8. GENERAL CONCLUSIONSCRISIS
8.1. We conclude this report by drawing together some of the key issues identified by the material we have considered.
8.2. Whether in crisis or not, there are clearly a number of serious issues confronting the profession of social work which are not simply to do with shortage of numbers and resource distribution. Rather, the 'crisis' has more to do with loss of professional identity which impacts on recruitment, retention, and service profession.
8.3. There can be little doubt that social work and social workers are very much needed in order to fulfil the function and role of supporting those who are in need, largely because of poverty, disadvantage and social exclusion. Without the role played by social work, large sections of the population would have little protection from the negative impact of the growing social and economic inequalities which will continue to characterise life for many individuals, families and communities in the 21st century.
Social Work Identity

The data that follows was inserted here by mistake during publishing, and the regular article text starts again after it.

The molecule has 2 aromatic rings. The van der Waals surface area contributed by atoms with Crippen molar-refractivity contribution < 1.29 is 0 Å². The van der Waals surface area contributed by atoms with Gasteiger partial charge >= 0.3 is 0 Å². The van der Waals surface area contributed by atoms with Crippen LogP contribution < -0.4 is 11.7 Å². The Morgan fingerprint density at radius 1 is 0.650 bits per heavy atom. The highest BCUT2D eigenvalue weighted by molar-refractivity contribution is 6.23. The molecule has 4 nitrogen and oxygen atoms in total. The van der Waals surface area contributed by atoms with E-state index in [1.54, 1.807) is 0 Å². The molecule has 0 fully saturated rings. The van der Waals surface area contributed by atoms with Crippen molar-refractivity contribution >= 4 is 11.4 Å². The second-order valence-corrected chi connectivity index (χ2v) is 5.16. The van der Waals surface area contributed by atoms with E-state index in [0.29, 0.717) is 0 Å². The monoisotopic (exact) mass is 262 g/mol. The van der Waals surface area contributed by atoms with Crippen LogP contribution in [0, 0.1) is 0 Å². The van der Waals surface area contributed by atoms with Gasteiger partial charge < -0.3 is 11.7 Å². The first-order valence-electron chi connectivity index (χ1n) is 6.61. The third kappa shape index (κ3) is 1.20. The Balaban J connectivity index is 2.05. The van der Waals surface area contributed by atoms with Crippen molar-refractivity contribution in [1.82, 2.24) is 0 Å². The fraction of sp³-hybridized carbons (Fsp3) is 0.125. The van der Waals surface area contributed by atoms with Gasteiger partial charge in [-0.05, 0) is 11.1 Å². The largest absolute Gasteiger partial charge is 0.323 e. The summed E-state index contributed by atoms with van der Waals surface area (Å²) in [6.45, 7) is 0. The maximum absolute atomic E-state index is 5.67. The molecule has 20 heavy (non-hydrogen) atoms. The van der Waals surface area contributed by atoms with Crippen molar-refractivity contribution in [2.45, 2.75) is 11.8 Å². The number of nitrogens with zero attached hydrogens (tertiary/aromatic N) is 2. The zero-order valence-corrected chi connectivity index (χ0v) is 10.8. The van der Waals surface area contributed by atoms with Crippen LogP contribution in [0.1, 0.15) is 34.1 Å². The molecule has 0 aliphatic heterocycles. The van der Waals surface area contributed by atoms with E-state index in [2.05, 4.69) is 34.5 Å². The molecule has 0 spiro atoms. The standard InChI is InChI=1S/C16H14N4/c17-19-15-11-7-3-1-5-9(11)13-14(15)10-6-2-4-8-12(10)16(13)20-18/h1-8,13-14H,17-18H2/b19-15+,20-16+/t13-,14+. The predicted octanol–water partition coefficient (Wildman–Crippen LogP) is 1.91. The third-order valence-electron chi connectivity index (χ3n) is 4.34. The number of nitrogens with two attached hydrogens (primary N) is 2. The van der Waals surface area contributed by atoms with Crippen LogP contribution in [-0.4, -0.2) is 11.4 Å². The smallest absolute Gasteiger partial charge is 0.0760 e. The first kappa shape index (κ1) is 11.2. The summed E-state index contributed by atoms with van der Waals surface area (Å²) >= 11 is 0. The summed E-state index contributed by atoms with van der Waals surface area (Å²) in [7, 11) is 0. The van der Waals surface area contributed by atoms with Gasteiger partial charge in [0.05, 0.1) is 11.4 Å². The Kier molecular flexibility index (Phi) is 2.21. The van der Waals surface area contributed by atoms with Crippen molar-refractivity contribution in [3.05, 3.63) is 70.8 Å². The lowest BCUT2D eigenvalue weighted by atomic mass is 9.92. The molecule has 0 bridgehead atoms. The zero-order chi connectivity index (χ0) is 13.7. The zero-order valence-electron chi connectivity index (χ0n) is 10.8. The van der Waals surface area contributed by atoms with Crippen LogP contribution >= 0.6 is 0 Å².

8.4. There is an urgent need for social work to clarify its professional identity in order to establish clear roles for individual social workers. What is distinctive about social work as compared with other professions, at least as based on its core principles and values, is that social work is more concerned with a person centred approach and locating the person in the context of his/her life experiences generally. As we have seen from the discussion earlier, what a person centred approach means has changed over time to the point where it is no longer sufficient to consider the person in his life situation generally but that the client or service user becomes an active participant in the process. The identity of social work and the role to be played by the social worker has to be viewed in reference to the changing nature of the relationship between worker and user/client.